watching the commonwealth games gymnastics with my family is so hard. all they do is pause the tv and ask me questions like “what is that move” “that’s a split leap mum”. just let the commentators explain okay.okay.
Recently I’ve noticed that many of the blogs & sites that cover major gymnastics events, even the most reputable ones, confuse the different shaposh variations and their names when they publish articles, quick hits, meet recaps, etc. It kind of frustrates me to read articles and quick hits on a major gymnastics news site in which the author repeatedly describes the Van Leeuwen as a “toe Khorkina II” or just gives up and starts calling all of them “shaposh” because they don’t know the actual name of the skill. I feel like if you are running a site that purports to offer accurate, comprehensive coverage of major events, you should know the proper names of skills and be able to recognize them and differentiate between them. When these bloggers and editors repeatedly misname or lump all of the transitions under the umbrella term “shaposh,” they’re misinforming viewers and readers who visit their sites to learn about the sport IMO.
ANYWAY, to combat this problem, I’m typing out a rough guide to the different types of shaposh-style transitions in hopes that you’ll be able to correctly identify these skills even when given the wrong information by commentators or bloggers. I know there was something similar to this floating around Tumblr a while ago, but the blog that published it has been deleted for quite some time, so I figured it wouldn’t hurt to make one of my own here for those who are interested.
Shaposhnikova: Clear hip circle on low bar with backward flight over low bar to catch high bar. The original transition - named for Soviet gymnast Natalia Shaposhnikova. D value.
Khorkina II: Clear hip circle on low bar with flight over low bar and 1/2 turn to catch high bar. Named for Russian gymnast Svetlana Khorkina. E value.
Maloney: Toe-on circle (or pike circle, whichever you like to call it) on low bar with backward flight over low bar to catch high bar. Named for US gymnast Kristen Maloney. D value.
Van Leeuwen: Toe-on circle (pike circle) on low bar with flight over low bar and 1/2 turn to catch high bar. Named for Dutch gymnast Laura Van Leeuwen. E value.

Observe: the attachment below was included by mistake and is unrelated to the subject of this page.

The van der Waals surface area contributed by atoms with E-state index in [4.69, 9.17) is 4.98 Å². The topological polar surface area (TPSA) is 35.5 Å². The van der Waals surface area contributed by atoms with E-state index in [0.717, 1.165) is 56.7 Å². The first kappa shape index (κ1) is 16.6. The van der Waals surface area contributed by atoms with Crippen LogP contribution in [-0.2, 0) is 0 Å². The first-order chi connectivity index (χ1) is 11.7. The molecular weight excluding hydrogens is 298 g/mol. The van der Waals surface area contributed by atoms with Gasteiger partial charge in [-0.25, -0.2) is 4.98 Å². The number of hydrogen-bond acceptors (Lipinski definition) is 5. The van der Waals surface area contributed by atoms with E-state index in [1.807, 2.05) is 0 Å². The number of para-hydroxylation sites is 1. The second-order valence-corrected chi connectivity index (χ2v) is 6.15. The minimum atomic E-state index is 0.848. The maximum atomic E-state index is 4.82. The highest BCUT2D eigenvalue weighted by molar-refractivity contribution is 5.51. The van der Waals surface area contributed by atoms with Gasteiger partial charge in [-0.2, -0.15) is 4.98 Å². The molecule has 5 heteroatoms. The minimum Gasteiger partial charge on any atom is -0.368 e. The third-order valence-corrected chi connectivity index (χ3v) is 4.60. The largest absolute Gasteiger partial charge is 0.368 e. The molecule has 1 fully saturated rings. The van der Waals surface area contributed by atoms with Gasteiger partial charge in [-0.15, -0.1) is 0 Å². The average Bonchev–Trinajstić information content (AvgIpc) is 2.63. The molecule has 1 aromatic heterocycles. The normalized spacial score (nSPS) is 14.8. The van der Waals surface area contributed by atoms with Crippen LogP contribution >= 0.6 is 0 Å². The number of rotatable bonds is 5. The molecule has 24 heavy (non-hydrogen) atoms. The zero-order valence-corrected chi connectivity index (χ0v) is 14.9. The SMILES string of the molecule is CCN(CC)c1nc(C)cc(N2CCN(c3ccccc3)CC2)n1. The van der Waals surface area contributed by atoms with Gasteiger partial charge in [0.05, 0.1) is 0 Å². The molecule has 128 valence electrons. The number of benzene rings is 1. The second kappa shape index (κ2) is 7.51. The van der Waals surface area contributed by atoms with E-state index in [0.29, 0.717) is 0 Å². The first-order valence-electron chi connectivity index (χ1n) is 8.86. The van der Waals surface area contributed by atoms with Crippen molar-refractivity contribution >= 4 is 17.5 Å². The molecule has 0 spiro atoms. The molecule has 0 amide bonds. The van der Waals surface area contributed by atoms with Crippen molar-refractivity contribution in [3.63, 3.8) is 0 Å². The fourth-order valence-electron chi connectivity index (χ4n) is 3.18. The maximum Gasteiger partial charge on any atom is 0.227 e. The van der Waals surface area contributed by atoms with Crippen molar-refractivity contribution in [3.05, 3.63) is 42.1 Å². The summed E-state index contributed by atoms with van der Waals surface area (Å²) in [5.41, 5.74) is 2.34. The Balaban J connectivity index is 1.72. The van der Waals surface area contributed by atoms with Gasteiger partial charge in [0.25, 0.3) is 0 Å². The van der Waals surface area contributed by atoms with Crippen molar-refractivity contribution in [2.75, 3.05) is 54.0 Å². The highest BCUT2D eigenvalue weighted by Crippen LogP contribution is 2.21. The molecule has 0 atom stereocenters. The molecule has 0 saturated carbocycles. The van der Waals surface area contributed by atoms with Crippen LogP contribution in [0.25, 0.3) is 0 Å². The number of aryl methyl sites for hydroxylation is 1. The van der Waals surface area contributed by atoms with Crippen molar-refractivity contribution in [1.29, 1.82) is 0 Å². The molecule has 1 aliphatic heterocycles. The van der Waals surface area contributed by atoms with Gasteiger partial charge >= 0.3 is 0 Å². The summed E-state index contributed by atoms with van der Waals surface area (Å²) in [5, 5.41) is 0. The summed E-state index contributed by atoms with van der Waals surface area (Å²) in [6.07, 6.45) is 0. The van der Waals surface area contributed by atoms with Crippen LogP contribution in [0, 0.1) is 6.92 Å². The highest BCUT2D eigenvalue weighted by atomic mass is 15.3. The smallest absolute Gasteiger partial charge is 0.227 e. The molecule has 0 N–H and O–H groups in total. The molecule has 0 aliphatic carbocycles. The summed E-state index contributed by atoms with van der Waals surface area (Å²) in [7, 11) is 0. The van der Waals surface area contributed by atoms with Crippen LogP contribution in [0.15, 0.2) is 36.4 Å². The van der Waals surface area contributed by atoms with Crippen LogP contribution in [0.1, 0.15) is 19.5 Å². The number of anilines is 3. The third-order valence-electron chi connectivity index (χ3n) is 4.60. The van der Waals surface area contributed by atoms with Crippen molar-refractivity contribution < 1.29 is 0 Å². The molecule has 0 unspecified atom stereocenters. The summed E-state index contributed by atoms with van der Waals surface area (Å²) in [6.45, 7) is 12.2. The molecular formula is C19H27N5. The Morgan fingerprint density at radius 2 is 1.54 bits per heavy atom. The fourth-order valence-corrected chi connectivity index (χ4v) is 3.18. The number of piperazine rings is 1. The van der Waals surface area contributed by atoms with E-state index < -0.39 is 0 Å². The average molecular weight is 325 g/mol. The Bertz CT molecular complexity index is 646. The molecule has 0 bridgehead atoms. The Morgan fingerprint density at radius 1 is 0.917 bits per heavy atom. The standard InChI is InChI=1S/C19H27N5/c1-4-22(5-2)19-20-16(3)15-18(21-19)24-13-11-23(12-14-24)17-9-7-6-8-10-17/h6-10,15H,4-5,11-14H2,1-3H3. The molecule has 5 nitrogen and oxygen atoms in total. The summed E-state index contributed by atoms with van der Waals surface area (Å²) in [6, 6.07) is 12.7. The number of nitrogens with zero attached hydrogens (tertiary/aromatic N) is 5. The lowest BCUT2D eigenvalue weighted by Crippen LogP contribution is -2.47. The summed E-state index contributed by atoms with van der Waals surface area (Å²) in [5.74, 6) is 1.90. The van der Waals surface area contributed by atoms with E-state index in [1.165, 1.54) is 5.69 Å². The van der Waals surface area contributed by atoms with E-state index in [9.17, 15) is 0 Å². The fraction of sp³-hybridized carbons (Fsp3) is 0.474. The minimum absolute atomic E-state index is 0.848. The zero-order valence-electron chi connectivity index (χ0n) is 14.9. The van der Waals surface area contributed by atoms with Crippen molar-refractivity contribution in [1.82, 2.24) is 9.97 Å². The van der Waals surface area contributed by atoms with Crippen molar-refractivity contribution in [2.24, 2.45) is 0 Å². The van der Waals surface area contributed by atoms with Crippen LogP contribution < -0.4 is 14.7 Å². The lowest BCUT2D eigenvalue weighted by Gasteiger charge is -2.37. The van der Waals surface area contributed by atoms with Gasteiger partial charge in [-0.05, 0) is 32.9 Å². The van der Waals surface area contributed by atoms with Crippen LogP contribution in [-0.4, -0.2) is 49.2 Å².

Seitz: Toe-on circle (pike circle) on low bar with backward flight over low bar and 1/1 twist to catch high bar. Named for German gymnast Elisabeth Seitz. E value.
Chow II: Straddled stalder circle with flight backward over low bar to catch high bar. Named for American gymnast Amy Chow. D value.
Chow 1/2: Technically an unnamed skill, but most people refer to it as the Chow 1/2. Straddled stalder circle on low bar with flight over low bar and 1/2 turn to catch high bar. E value.
Komova I: Inbar stalder on low bar with flight over low bar and 1/2 turn to catch high bar. Named for Russian gymnast Viktoria Komova. E value.
Komova II: Inbar stalder on low bar with backward flight over low bar to catch high bar. Named for Russian gymnast Viktoria Komova. E value.
30 Day Gymternet Challenge
Day 8: Favourite Annual Competition
P & G National Gymnastics Championships (or whatever they are called now. the sponsors change all the time and I can’t keep up)
i quite like myself
slouched over a television with a broken remote,
pale skin alive with glowing colours
at 3:33 in the morning
i think i am at my best
when i am hovered
over the kitchen sink just after dark
running hot water
over my raw fingers
i feel great
when i am sprawled across my bed
crying before i even wake up
sun pushing, unwanted,
through a dirty window
i am very happy with who i am
i say aloud in the car
while i consider driving into a tree
i am very happy with who i am